A Closer Look At Chicago's Citywide Advisory Referenda
The Chicago City Council is likely to vote Wednesday to place a third citywide advisory referendum on the ballot for Chicago voters. This will fill all three of the citywide referenda ballot spots permitted by state law. These referenda solicit input on broad questions of public policy from voters across Chicago, asking them to weigh in with a simple “yes/no” vote when they hit the polls this November.
Counting the three that are likely to appear on November's ballot, 16 such questions have been placed on the ballot citywide in the last ten years, arguably put there with varying motivations. Mayor Rahm Emanuel has faced criticism that he and his council allies have packed the three available spots with feel-good questions that prevent voters citywide from weighing in on politically charged issues. (At the state level, Speaker of the Illinois House of Representatives Michael Madigan faced the opposite accusation by Illinois Republicans in 2014 – that packing the ballot with rare advisory referenda was a political ploy to draw liberal-leaning voters to the polls for a hotly contested gubernatorial race.)
What happens after a majority says yes? City decision makers appear to take the advice they’ve ostensibly asked for…sometimes. And they ignore it other times. The outcome appears particularly iffy in the 54% of cases where city leaders didn’t have actual implementation authority.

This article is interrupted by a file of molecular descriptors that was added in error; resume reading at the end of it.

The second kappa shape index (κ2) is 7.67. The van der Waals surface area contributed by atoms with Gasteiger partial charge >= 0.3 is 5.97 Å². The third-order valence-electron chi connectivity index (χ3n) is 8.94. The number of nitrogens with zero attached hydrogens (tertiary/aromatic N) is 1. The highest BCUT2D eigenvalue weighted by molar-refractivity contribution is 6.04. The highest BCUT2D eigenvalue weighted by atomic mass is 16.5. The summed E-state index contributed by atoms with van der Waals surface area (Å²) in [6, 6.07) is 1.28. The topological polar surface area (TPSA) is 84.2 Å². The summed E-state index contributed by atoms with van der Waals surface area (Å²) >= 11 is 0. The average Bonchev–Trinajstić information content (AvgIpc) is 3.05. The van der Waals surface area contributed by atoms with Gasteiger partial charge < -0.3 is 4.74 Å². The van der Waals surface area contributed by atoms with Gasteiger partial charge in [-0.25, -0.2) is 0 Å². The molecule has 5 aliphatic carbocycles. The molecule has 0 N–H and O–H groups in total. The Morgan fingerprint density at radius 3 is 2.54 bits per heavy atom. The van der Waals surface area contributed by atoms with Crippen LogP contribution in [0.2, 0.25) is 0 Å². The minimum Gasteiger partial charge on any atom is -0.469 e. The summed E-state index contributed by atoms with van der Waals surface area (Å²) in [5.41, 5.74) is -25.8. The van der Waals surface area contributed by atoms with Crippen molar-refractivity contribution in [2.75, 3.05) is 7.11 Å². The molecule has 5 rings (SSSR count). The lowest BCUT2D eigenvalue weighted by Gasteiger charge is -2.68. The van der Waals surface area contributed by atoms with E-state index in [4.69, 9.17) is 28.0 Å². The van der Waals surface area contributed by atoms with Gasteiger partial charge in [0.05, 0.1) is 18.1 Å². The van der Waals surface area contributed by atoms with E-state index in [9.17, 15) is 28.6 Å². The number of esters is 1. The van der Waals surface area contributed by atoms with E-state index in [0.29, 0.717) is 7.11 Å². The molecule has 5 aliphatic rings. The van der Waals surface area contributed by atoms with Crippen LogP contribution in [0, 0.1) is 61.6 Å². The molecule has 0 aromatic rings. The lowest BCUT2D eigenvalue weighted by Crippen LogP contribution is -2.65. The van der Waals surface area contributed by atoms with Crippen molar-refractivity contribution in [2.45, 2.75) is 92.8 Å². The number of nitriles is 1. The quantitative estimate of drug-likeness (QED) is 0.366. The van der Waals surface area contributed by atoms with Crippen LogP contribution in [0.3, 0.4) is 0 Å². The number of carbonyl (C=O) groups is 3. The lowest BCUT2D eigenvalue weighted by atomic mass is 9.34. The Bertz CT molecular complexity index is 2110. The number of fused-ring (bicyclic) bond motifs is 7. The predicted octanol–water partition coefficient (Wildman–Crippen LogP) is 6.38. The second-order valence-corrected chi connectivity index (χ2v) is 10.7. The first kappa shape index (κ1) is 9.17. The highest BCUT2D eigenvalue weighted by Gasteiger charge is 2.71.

By Illinois state law, Chicago can place only three citywide advisory referenda on the ballot in any given election. Two of the available slots for November's ballot were filled at the City Council's June meeting when they approved questions on gun control and equitable education funding. The third spot has been the subject of controversy: a proposal to enact an elected airport authority. It’s backed by the Service Employees Union (SEIU) and sponsored by 27 aldermen but opposed by Mayor Rahm Emanuel, and it has been sitting in committee since its introduction in May. Three attempts to fill the third slot with other proposals – thereby blocking the airport referendum from taking the final spot – have failed to pass, with the third effort resulting in a rare tied roll call vote in the Rules Committee just last week.
We’ve seen this tactic before. In three elections since 2012, an advisory referendum soliciting public input on a proposal for an elected school board has been crowded off the ballot by three other proposals more amenable to the Emanuel administration.
It’s a lot of contention over initiatives that are solely advisory – there’s no force of law behind them, no matter how strongly they’re supported or rejected.
Which got us thinking – if these referenda aren’t binding, why the contention over their use? Does anything meaningful ever come from them?
With few exceptions, in Chicago, ballot questions presented by the City Council and through citizen-led petition drives are solely advisory. But that doesn’t mean that the votes are meaningless or without tangible outcome. BGA took a closer look at a couple of advisory referenda votes in the last ten years.
PAID SICK LEAVE
In 2015’s municipal general election, Chicago voters were asked to weigh in on the issue through the following question:
"Should employers in the City of Chicago be required to provide their employees with paid leave in the event of a personal or family illness, an incident of domestic or sexual violence, or a school or building closure due to a public health emergency?"